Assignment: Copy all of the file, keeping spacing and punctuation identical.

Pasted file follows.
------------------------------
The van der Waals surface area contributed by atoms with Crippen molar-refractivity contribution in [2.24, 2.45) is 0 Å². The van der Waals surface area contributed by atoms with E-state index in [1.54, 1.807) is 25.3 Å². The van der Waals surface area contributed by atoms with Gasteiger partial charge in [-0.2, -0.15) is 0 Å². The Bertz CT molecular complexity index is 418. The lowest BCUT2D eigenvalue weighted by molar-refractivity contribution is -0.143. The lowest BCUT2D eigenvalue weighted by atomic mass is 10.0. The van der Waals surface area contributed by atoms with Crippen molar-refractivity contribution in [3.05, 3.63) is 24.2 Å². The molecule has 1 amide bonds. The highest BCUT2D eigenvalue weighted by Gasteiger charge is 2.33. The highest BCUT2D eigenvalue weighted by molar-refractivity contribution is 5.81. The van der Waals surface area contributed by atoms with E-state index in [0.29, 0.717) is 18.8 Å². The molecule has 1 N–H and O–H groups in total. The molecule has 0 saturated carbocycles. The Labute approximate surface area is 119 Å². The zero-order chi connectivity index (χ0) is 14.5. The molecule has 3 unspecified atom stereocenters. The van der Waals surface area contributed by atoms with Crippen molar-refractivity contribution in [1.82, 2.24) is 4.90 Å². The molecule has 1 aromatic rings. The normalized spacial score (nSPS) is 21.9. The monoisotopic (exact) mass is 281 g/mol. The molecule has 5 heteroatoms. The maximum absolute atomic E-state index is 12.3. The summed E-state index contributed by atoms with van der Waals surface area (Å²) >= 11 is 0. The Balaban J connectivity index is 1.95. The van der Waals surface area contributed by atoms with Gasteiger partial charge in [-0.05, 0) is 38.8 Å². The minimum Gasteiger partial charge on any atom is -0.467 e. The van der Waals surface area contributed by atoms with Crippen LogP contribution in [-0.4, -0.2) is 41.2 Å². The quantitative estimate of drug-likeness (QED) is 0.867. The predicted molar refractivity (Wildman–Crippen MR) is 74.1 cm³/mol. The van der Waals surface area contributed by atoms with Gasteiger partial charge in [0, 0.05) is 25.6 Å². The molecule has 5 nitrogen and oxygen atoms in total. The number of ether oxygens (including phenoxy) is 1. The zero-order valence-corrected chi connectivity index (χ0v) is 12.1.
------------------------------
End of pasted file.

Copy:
The van der Waals surface area contributed by atoms with Crippen molar-refractivity contribution in [2.24, 2.45) is 0 Å². The van der Waals surface area contributed by atoms with E-state index in [1.54, 1.807) is 25.3 Å². The van der Waals surface area contributed by atoms with Gasteiger partial charge in [-0.2, -0.15) is 0 Å². The Bertz CT molecular complexity index is 418. The lowest BCUT2D eigenvalue weighted by molar-refractivity contribution is -0.143. The lowest BCUT2D eigenvalue weighted by atomic mass is 10.0. The van der Waals surface area contributed by atoms with Crippen molar-refractivity contribution in [3.05, 3.63) is 24.2 Å². The molecule has 1 amide bonds. The highest BCUT2D eigenvalue weighted by Gasteiger charge is 2.33. The highest BCUT2D eigenvalue weighted by molar-refractivity contribution is 5.81. The van der Waals surface area contributed by atoms with E-state index in [0.29, 0.717) is 18.8 Å². The molecule has 1 N–H and O–H groups in total. The molecule has 0 saturated carbocycles. The Labute approximate surface area is 119 Å². The zero-order chi connectivity index (χ0) is 14.5. The molecule has 3 unspecified atom stereocenters. The van der Waals surface area contributed by atoms with Crippen molar-refractivity contribution in [1.82, 2.24) is 4.90 Å². The molecule has 1 aromatic rings. The normalized spacial score (nSPS) is 21.9. The monoisotopic (exact) mass is 281 g/mol. The molecule has 5 heteroatoms. The maximum absolute atomic E-state index is 12.3. The summed E-state index contributed by atoms with van der Waals surface area (Å²) >= 11 is 0. The Balaban J connectivity index is 1.95. The van der Waals surface area contributed by atoms with Gasteiger partial charge in [-0.05, 0) is 38.8 Å². The minimum Gasteiger partial charge on any atom is -0.467 e. The van der Waals surface area contributed by atoms with Crippen LogP contribution in [-0.4, -0.2) is 41.2 Å². The quantitative estimate of drug-likeness (QED) is 0.867. The predicted molar refractivity (Wildman–Crippen MR) is 74.1 cm³/mol. The van der Waals surface area contributed by atoms with Gasteiger partial charge in [0, 0.05) is 25.6 Å². The molecule has 5 nitrogen and oxygen atoms in total. The number of ether oxygens (including phenoxy) is 1. The zero-order valence-corrected chi connectivity index (χ0v) is 12.1.